Pop sensation Dagny on discovering her queer fandom and being ‘vulnerable’ in her new music
“I feel very at home at this festival,” says Norwegian pop star Dagny, fresh from the stage at London’s Mighty Hoopla festival.
Dressed in a black-and-white playsuit and dark glasses, with slicked back, blonde hair, the 32-year-old singer, born Dagny Norvoll Sandvik, is chilling backstage but still buzzing on the adrenaline. She’s just performed her single, “Heartbreak in the Making”, and the crowd lapped it up.
Standing on stage against a multi-coloured backdrop and belting out several electropop hits, it’s no wonder she feels at home. As an unspoken queer festival, Mighty Hoopla is bursting with people who know and love Dagny.
Her 2017 song “Love You Like That” was an instant hit with LGBTQ+ pop lovers, so much so that two years later, Katy Perry remade it into her platinum-selling single “Never Really Over”, obviously aware of its queer and commercial appeal.
Dagny’s 2020 debut album Strangers/Lovers brought similar adoration from the community.
At first, she didn’t know she’d accumulated a sizeable queer fan base. Dagny arrived as a fully formed pop artist during the height of the pandemic, so meet-and-greets were a no-no. In 2022, however, all that changed.
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Although it hasn’t been long since she realised her affinity with her queer fans, they’ve already taught her how to be herself and to trust her instincts.
‘I don’t want to go less is more, I want to go for more is more’
“It sounds like I’m talking down Norway, I really am not, but in Norway… we have a lot of musicians [who are like the] girl next door, who rock up in your normal-day wear. But when I go on stage, I want to be a bit extra, I want to dress up, I want to have an outfit that feels different to what I would wear to the store on a Tuesday,” she says.
“I wasn’t sure if there was room for that. Then I thought, that’s what I like. I don’t want to go: ‘less is more, I want to go for more is more’.”
Seeing her LGBTQ+ fans arrive at her shows wearing whatever they feel comfortable in has taught her that she should be able to do the same. “If that’s over-the-top, that’s fine. If that’s extra, that’s fine. If that’s very casual, that’s also fine.”
Her latest track is a slight but perceptible shift away from her signature brand of maximalist pop, and it’s a taste of what’s to come from her upcoming, much-anticipated second album. There’s a hint of early noughties nostalgia – think All Saints or Natalie Imbruglia – and Dagny herself notes that she had Alanis Morissette and The Cardigans on the brain when creating the song.
“Strangers/Lovers [is] very electropop,” she says. “That was very inspiring to me at the time, and it still is, but once you’ve done that, you kind of feel like you need to find something new to inspire you. You don’t want to rewrite the same song again and again.”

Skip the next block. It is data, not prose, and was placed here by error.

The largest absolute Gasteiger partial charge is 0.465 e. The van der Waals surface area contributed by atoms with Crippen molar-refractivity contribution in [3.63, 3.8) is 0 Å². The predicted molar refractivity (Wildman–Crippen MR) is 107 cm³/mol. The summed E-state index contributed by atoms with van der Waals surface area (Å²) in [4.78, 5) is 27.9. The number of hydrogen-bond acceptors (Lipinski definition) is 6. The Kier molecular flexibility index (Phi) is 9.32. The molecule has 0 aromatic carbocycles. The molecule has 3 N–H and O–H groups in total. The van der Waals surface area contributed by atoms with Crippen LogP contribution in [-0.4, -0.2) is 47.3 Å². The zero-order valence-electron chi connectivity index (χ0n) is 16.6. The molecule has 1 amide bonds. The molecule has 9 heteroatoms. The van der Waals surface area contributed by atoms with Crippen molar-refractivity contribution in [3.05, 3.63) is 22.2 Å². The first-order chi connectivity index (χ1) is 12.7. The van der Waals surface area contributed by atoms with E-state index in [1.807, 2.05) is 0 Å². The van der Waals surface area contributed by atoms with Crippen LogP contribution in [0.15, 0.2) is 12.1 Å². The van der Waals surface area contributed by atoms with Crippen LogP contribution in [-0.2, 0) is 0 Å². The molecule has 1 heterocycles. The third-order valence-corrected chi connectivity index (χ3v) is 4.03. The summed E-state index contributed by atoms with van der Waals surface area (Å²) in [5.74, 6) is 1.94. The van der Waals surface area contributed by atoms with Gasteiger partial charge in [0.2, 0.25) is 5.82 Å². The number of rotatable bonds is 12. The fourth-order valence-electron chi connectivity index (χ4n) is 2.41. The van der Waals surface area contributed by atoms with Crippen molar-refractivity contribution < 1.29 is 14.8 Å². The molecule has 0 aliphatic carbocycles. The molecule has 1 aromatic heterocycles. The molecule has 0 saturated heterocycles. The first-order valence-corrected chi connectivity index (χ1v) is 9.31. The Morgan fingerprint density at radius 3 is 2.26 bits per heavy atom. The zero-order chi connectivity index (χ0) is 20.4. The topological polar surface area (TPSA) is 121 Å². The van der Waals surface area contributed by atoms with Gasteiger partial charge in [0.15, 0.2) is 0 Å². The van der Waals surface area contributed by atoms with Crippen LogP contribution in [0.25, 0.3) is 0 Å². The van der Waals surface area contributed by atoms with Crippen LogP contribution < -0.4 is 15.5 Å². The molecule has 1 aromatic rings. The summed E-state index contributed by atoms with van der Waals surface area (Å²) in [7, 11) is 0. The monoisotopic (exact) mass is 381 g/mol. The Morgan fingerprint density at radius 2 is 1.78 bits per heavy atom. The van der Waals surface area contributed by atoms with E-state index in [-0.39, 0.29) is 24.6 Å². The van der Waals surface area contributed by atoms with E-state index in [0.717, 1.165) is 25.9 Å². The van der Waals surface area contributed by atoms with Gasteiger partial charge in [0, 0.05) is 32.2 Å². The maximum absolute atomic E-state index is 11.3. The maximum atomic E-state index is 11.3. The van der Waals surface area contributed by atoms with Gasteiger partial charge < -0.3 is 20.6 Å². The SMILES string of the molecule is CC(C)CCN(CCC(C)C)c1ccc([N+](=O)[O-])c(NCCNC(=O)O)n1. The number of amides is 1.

‘A lot of my music is that mix between being very upbeat, but also there’s a melancholia to it’
As a “child of the ’90s” who found her love of music through the Spice Girls – “I had the t-shirt, I had the stickers, I knew all the dances. I was Mel B” – she found herself overwhelmingly inspired by the early 2000s. “That was what was tooting my horn. A lot of the music on this album is gonna be more influenced by that,” she reveals.
Dagny is used to writing about heartbreak. Half of her debut record is about a relationship breakdown. This time around, though, her lyrics might be stripped of their pop gloss.
“A lot of my music is like that mix between being very upbeat, but also there’s a melancholia to it. Like the cry dance,” she says, citing one of her influences, Robyn and her epic back catalogue of crying-in-the-club Scandipop. “But this new record feels a bit more raw and a bit more vulnerable. Maybe. I’m still working on it.”
Dagny fans shouldn’t worry, though. The album will absolutely be recognisable, with pop at its heart. The possibilities are endless: she’s keen to work with some queer talent too, such as Olly Alexander.
“I just love a great pop hook and a great pop song,” she says.
Her parents are musicians too, although they specialise in jazz bossa nova.
“Growing up in an environment where there’s a lot of jazz, and I went to school with classical and jazz music, people would always make fun of pop a little bit because it’s so simple,” she says. “But I think sometimes the simple and the easiest [music is] almost the hardest to do.
“In Norway, there wasn’t a lot of pop happening when I started. I was a bit worried about how that was going to go down, but I think people like it.”
“Heartbreak in the Making” is out now.
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